Get a Money Buddy!

Judi Martindale

March 27, 2010

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It's often easier and much more fund to do things with a friend, especially if we need support in any given area. Weight Watcher's success, for example, is due in large part to the camaraderie and support of the weekly group meetings. Exercise experts have long encouraged us to find walking buddies to make sure we exercise when we're not in the mood. The same could be true for money management.

It’s easy to slip into bad (read: expensive) habits when you’re the only one monitoring your finances. Rather than feel you have to face your finances alone, get a money buddy. A money buddy is someone you trust and who has similar financial goals. There are investment groups that exist all over the country. The American Association of Individual Investors was created in 1978 to provide education and support to investors.

But, in this article, I’m talking about a more personal and intimate relationship. Many people, even with the software available today, struggle with keeping track of their spending, but more importantly, fail to plan adequately for future expenses.

Whenever I work with a client on the Mindful Cash Flow (discussed in a previous article) we often spend several weeks, sometimes months, cleaning up newly found mistakes in Quicken, finding out when each bill is due, and determining the right amount to allocate to those less-frequent and hard-to- budget for expenses like home repair.

With a money buddy, you could each review your weekly spending against the amounts you have budgeted, but even more importantly, you could plan more effectively. Who knows what you might learn?

Two clients who started with me on their Mindful Cash Flow graduated to the point of working independently and coming back to me for only a tune-up occasionally. They were friends and decided to work together to keep their skills sharp.

You can work with your money buddy to research various costs to make sure you’re getting the best price available.

One woman realized that her friend was paying less than half the amount she was paying for her liability umbrella policy even though the friend’s home was more expensive. Discrepancies often occur among various insurance companies but these two women used the same company. A call to her agent alerted her to the fact that she was in fact paying double on her umbrella policy because her car insurance was with another carrier. So she checked to see which company could provide the lower rates on the total package of car, homeowner’s and liability coverage. She could compare the companies item by item which resulted in a simple change and a savings of several hundred dollars.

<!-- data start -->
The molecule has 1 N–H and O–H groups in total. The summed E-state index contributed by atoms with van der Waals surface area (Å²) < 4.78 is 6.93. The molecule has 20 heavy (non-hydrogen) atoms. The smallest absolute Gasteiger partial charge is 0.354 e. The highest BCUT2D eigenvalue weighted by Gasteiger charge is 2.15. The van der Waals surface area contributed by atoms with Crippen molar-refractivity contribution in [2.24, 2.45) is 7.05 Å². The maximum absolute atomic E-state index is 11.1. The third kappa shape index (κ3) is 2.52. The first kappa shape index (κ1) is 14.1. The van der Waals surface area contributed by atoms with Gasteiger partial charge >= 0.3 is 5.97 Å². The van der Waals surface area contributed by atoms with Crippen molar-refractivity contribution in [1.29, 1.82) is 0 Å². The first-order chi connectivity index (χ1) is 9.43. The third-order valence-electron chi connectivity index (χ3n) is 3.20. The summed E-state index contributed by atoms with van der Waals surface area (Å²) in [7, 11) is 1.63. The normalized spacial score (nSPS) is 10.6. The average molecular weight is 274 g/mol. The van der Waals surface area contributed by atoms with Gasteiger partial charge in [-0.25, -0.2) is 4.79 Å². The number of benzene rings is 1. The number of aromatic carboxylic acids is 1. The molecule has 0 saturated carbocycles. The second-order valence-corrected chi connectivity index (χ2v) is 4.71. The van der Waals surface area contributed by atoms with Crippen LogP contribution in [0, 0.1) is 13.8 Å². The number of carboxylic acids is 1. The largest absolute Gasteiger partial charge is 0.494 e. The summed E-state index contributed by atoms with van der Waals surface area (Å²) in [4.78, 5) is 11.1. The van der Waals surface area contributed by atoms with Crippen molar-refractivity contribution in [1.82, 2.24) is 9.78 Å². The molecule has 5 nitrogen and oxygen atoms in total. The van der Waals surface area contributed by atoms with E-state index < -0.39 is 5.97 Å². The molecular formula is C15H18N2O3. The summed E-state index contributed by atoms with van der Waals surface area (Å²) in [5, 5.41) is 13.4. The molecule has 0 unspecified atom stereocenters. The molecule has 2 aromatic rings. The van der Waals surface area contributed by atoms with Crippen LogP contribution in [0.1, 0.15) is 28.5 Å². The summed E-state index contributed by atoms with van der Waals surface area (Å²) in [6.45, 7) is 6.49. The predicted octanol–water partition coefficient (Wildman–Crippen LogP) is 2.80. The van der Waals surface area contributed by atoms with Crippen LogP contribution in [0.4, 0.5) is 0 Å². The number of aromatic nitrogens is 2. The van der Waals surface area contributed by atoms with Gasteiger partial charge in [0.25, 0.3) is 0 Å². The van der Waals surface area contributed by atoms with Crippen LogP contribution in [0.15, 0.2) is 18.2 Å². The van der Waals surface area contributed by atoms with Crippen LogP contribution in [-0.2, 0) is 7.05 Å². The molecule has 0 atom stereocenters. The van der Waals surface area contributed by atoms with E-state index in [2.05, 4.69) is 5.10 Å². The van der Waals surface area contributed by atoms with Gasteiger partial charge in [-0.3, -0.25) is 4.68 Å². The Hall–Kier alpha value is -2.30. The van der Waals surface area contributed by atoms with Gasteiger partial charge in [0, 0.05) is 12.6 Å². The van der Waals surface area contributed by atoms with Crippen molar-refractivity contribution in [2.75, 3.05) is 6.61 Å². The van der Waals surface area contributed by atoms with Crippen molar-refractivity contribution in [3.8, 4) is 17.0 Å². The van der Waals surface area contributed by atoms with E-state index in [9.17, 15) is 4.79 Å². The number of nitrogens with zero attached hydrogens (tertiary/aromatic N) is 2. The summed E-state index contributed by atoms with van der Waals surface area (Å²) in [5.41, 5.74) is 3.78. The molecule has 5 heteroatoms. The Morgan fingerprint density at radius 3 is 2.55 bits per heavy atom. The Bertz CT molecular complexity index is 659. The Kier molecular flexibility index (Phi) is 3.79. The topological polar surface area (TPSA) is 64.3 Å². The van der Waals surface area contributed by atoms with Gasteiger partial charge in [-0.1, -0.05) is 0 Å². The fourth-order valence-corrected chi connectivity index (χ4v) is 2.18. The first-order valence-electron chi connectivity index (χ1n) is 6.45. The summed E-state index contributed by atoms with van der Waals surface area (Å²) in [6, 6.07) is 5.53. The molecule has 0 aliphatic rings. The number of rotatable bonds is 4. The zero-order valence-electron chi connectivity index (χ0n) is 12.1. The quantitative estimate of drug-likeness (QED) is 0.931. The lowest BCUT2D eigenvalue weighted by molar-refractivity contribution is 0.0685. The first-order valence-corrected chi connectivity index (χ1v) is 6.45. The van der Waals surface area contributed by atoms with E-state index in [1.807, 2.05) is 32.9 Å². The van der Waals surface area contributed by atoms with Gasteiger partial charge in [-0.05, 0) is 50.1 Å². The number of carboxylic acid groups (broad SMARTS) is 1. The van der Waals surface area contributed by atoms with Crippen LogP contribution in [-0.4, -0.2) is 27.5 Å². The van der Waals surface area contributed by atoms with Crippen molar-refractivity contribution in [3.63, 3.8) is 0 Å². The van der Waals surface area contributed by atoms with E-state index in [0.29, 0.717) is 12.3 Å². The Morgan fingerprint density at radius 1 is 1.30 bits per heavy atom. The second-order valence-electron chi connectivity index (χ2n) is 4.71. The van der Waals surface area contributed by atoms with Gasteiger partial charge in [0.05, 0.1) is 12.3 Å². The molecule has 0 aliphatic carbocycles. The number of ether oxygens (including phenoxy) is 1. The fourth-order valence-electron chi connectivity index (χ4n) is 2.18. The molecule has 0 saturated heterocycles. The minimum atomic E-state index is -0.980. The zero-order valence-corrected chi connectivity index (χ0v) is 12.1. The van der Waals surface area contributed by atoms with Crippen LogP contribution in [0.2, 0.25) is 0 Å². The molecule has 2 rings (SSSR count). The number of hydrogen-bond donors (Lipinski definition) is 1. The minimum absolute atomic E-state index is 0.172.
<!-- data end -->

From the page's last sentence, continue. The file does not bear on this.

While she might have checked rates periodically, seeing her friend’s small payment propelled her into action immediately. She knew what she was looking for and came out ahead.

We all know we should review insurance rates periodically but few of us do it. The same is true for cable and phone companies. There are often special incentives offered when you sign with a phone company but those incentives end at a specific time. Unless you remember to check on that date, you may end up paying higher rates than necessary. A money buddy can help by sharing such tasks.

To make a money-buddy relationship work, take the following steps:
  1. Decide on the scope of your work together. You might just want to begin by sharing research on insurance and phone rates and then graduate to sharing more personal details.
  2. Eventually, agree to sit down with your money buddy and share your budgets and goals.
  3. Plan regular meetings (perhaps once a week initially then monthly as your habits get stronger) to check in and see if you’re both still on course, reviewing what you spent the week before and the snags you may have encountered.
  4. During your meetings, spend most of your time planning your spending for the upcoming week. Need new shoes or planning a special day out? Tell your friend in advance what you’re going to buy and the amount you plan to spend. Knowing you’ll be reporting to her will help you resist the temptation to spend more than you planned.
Also, consider putting aside a dollar or two for each week you’ve stayed within your budget. Pretty soon, you and your friend can reward yourselves with a small treat, like dinner or a massage.

Having a money buddy can help you stay on track with your spending so that you feel satisfied. You’re working so hard for your money. Make sure your money is working for you.

Please send me your comments and insight: [email protected]

Judi Martindale, (, a certified financial planner as well as a certified coach and author, was named as one of American's top 250 financial planners for three years in a row by Worth magazine. She specializes in working with women's concerns all over the country.

Opinions expressed by the author are not necessarily those of WITI.

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